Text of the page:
The short answer is no — there's not much the average couple can do to affect a baby's sex.
While countless old wives' tales suggest that everything from a woman's diet to sexual position during conception can affect a baby's sex, these theories remain unproved. Likewise, researchers have found that timing sex in relation to ovulation — such as having sex days before ovulation to conceive a boy or closer to ovulation to conceive a girl — doesn't work.
Rarely, couples face the agonizing problem of knowing they could pass a genetic trait to a child of a specific sex — usually a boy. Under those special circumstances couples might use high-tech interventions to influence the chance of conceiving a girl. For example:
- Preimplantation genetic diagnosis. With this technique — which is used in combination with in vitro fertilization — embryos are tested for specific genetic conditions and sex before they're placed in a woman's uterus.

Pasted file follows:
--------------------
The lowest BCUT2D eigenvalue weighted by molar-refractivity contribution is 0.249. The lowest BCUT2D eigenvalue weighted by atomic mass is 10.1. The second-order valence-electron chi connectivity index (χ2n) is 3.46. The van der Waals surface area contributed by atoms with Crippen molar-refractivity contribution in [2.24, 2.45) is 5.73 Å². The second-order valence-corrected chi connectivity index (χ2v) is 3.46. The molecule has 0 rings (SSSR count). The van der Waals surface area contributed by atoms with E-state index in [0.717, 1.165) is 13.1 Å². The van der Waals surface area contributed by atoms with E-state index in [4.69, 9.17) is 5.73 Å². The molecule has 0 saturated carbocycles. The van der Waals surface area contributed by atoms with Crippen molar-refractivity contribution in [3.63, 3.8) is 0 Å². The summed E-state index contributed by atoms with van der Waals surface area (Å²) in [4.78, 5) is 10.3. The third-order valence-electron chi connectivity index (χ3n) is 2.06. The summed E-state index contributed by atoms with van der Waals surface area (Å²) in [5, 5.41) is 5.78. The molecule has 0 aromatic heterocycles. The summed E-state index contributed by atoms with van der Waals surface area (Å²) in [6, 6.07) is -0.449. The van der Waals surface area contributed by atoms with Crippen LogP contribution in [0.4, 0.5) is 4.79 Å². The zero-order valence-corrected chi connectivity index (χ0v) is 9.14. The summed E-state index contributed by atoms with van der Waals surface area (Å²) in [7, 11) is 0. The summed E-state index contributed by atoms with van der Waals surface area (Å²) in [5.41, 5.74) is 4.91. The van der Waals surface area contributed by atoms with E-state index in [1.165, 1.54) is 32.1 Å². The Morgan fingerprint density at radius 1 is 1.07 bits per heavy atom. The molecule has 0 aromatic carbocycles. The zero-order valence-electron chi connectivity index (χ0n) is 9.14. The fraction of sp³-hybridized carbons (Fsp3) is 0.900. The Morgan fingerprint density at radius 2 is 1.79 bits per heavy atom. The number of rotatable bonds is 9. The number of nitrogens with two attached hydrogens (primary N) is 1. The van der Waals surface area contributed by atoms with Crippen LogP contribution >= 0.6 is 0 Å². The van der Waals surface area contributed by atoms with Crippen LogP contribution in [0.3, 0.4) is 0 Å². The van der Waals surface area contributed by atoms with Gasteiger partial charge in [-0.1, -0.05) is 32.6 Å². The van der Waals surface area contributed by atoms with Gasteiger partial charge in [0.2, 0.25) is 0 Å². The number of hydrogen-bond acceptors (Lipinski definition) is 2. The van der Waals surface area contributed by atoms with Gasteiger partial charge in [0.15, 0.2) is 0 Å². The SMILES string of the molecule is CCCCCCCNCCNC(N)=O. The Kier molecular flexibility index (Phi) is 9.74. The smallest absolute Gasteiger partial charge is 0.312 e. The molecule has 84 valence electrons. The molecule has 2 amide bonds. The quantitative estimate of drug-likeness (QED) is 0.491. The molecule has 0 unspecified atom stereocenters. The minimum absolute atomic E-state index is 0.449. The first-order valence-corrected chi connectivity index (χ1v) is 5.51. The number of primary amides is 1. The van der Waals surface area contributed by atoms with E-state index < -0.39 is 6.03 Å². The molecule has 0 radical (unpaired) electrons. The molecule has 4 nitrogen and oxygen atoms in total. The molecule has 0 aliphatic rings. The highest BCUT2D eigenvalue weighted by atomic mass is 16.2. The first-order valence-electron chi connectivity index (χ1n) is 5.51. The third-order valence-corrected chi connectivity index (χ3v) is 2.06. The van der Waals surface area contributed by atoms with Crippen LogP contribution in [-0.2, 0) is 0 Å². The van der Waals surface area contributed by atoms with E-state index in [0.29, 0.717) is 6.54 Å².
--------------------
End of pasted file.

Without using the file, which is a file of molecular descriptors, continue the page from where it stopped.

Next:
- Sperm sorting. Various sperm-sorting techniques — which require artificial insemination or in vitro fertilization — can be used to reduce the likelihood of passing on a genetic condition, as well as select a child's sex.
Despite the feasibility of these techniques, they're rarely used when choosing a baby's sex for personal reasons is the only motivation.
Feb. 07, 2014
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- Young SS, et al. Cereal-induced gender selection? Most likely a multiple testing false positive. Proceedings of the Royal Society B. 2009;276:1211.
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- Wilcox AJ, et al. Timing of sexual intercourse in relation to ovulation: Effects on the probability of conception, survival of the pregnancy, and sex of the baby. The New England Journal of Medicine. 1995;333:1517.
- Kalfaglou AL, et al. Ethical arguments for and against sperm sorting for non-medical sex selection: A review. Reproductive Biomedicine Online. 2013;26:231.